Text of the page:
Encite LLC v. Soni, et al., C.A. No. 2476-CC (Del. Ch. April 15, 2011), read letter decision here.
Court of Chancery rejected a request for the extension of a deadline for submitting expert reports.
This 7-page letter ruling is a useful tool for the toolbox of Chancery practitioners who deal with the issue of extending deadlines imposed by a Scheduling Order.
Court of Chancery Rule 6(b) applies to motions to extend deadlines after the expiration of the prescribed period, during which the Court may grant an extension “if the failure to act was the result of excusable neglect.” Excusable neglect has been defined in other circumstances by the Delaware Supreme Court as “neglect which might have been the act of a reasonably prudent person under the circumstances.” (citing Dolan v. Williams, 707 A.2d 34, 36 (Del. 1998)). The Court reasoned in this decision that the foregoing standard was not met.
I love it when the Court uses Latin. In this decision the Court explained that: “Informal agreements among counsel do not operate, ex proprio vigore, to modify a Court’s Order.”
The salient background facts of this case involve a conversation with counsel in which one of the attorneys thought that there was an oral agreement to extend the deadline for submitting expert reports. That oral understanding was not confirmed in writing and one of the attorneys denied having that understanding.
The bottom line “takeaways” from this ruling are at least three-fold:
(1) No modifications of the deadlines in a Scheduling Order will be effective, regardless of written confirmation among counsel, unless and until the Court approves such modifications of the Scheduling Order;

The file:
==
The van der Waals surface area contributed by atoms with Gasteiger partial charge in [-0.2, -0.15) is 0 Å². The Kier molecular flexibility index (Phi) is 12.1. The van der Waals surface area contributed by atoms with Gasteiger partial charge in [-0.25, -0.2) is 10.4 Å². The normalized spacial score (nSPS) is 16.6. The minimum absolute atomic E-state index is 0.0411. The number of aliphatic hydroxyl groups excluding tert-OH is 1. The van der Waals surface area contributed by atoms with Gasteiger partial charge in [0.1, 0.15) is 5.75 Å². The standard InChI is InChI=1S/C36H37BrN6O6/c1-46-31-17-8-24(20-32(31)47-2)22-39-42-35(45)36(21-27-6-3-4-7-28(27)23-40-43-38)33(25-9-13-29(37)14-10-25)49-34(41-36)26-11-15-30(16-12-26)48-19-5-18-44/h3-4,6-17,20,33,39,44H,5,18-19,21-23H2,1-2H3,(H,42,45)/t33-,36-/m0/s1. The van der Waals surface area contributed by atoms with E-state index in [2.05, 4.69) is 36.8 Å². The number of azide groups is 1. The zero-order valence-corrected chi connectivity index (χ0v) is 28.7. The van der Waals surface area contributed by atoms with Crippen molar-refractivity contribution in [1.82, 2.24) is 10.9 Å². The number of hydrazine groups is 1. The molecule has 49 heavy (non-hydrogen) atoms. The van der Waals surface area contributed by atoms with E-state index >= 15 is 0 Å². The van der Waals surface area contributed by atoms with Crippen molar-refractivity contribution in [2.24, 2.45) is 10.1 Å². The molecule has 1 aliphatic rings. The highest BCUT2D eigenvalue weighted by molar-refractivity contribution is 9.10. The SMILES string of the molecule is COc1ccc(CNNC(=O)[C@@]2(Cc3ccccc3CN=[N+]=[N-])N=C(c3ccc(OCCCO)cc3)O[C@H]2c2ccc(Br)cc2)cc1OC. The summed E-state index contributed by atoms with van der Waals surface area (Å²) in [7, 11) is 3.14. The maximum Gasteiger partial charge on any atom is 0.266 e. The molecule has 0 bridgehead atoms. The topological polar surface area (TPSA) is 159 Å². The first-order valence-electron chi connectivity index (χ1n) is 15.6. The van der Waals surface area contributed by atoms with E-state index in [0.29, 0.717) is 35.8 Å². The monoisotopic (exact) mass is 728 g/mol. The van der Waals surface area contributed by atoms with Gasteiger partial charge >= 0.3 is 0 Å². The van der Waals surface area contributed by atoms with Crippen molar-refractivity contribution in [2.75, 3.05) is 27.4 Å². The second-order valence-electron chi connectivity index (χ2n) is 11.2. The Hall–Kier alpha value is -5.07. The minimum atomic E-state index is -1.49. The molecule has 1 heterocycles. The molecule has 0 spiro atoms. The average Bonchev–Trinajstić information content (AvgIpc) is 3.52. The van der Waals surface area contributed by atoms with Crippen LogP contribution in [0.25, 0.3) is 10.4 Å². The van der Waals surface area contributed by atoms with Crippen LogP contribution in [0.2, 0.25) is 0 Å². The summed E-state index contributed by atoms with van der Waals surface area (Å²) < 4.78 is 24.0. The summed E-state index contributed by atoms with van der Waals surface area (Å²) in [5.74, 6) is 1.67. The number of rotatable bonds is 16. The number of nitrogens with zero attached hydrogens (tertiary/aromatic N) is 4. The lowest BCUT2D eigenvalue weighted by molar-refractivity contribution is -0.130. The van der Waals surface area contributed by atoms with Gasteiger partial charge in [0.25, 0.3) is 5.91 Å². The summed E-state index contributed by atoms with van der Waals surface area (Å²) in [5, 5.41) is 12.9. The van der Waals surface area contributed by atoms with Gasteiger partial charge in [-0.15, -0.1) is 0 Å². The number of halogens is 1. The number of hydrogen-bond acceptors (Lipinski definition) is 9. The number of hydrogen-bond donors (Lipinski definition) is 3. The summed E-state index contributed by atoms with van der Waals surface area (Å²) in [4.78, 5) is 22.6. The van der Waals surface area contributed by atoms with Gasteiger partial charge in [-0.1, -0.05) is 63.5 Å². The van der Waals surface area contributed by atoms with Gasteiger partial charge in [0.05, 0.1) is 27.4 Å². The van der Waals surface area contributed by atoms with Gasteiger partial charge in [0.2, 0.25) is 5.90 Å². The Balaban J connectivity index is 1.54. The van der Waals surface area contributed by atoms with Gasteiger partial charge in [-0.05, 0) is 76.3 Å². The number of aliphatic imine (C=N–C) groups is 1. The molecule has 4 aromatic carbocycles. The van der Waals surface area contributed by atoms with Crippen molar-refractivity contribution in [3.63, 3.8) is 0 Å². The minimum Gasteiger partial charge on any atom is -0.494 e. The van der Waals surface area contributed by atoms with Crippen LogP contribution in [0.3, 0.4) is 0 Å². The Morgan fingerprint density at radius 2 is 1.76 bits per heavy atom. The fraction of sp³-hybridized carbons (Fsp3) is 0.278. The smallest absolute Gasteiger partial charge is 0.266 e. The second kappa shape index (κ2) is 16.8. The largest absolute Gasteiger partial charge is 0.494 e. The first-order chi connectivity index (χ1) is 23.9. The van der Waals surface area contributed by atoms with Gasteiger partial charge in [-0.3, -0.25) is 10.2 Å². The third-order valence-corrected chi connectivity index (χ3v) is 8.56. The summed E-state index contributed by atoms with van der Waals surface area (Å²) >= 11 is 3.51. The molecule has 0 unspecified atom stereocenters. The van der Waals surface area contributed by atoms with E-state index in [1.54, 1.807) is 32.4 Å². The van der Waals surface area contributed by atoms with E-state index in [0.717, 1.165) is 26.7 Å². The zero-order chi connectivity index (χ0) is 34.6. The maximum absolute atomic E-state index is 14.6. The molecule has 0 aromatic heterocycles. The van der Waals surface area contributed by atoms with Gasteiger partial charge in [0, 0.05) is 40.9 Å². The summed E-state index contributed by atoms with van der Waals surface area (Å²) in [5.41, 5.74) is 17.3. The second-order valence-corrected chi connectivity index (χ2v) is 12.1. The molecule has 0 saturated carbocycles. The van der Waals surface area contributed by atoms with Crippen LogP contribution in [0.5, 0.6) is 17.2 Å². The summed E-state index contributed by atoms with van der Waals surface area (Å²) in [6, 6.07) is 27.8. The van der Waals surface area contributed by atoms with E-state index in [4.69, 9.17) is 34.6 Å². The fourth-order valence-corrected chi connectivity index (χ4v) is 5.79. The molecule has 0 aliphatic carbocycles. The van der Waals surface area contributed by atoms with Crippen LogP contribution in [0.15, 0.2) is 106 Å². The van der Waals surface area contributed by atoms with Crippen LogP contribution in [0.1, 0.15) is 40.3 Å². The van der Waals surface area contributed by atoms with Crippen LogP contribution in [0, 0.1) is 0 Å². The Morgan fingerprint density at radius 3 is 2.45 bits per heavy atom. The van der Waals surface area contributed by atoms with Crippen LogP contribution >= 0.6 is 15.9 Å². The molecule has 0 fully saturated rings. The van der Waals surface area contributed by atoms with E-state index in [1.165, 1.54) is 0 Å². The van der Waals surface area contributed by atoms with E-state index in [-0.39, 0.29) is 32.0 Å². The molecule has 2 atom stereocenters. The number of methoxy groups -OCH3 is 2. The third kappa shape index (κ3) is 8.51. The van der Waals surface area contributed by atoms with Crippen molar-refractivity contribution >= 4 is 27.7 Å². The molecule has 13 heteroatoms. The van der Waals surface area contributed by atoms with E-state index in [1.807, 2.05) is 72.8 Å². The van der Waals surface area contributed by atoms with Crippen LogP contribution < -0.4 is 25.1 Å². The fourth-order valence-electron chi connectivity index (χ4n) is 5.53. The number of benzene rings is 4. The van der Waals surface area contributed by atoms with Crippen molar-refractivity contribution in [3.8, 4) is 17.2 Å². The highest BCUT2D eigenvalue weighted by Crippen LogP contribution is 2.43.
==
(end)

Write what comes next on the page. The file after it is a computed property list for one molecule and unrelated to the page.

(2) Even if all counsel agree in writing to a modification of the Scheduling Order, and even if they are deadlines that do not impact dispositive motions or trial dates, those modifications must be submitted to the Court for approval prior to the expiration of the applicable deadlines; and
(3) Requests for modification after the expiration of the deadlines in the Scheduling Order are subject to the “excusable neglect” standard under Court of Chancery Rule 6(b). Because that standard was not met here, the Court determined that the plaintiff’s “thirteenth-hour attempt to modify the Scheduling Order is denied.” The Court relied on a recent Delaware Supreme Court decision upholding a trial court’s refusal to include an expert report that was submitted after the deadline in the Scheduling Order. See Jackson v. Hopkins Trucking Company, Inc., 2010 WL 3397478, at * 3 (Del. Aug. 30, 2010).
Parenthetically, in closing, although the Court did not address it and did not rule on it, the Court mentioned “in passing” but did not condemn the position of one party who required that a discovery request made during a deposition be submitted in writing afterwards.
UPDATE: A motion for reconsideration was denied in a letter ruling on April 26, 2011, available here.